Seniors: Loneliness and Social Isolation


Lack of social relationships, discontent with the quality of such relationships, or low levels of social engagement and participation, have damaging effects on the quality of life for Canadian seniors (Victor, Scambler, Bowling, and Bond 2005, 358). In Statistics Canada’s 2008/09 Canadian Community Health survey, it was found that 19 per cent of seniors lacked companionship and felt left out or isolated from others (Canada’s National Seniors Council 2014a). Additionally, 24 per cent of seniors also reported the wish to participate in more social activities during that year (Statistics Canada 2015d). In a meta-analysis of 148 studies, Holt-Lunstad, Smith and Layton (2010, 4) found that individuals who have adequate relationships versus individuals who did not had a 50 per cent greater likelihood of survival. This emphasizes the importance of addressing loneliness and social isolation in the senior population immediately as well as demonstrates the high need to create and implement innovative intervention strategies to respond to this growing issue.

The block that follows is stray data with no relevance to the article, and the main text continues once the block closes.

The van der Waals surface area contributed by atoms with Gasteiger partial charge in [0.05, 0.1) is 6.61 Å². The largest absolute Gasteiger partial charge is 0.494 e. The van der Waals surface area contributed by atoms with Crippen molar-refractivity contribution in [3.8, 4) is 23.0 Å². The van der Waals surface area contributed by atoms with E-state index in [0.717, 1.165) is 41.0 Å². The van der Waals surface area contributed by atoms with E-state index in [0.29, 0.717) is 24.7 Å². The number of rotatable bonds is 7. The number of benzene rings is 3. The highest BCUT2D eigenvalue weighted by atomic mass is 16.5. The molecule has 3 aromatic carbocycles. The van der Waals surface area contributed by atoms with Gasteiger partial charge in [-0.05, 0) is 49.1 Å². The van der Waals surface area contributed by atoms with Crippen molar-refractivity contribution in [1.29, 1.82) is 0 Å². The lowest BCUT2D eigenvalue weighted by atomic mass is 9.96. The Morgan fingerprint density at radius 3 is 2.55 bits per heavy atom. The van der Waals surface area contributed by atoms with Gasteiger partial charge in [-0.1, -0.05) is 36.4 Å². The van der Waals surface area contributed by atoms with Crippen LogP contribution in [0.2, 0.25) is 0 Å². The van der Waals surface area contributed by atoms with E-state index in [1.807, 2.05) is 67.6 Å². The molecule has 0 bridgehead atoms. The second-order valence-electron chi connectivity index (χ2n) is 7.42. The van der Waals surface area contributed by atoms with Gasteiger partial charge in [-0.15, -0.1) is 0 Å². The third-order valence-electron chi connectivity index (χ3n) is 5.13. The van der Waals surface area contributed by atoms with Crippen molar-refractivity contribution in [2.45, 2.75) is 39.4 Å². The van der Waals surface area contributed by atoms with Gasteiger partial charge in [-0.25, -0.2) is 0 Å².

• Introduction 
  • Defining Loneliness and Social isolation
  • Prevalence of Loneliness and Social Isolation in Seniors
  • Risk Factors
  • Consequences and Implications
  • Interventions
  • Bibliography
Contact Person/Organization: 

Community Development Halton

Type of Tool:

Publication Date: 

Social Isolation in Older Adults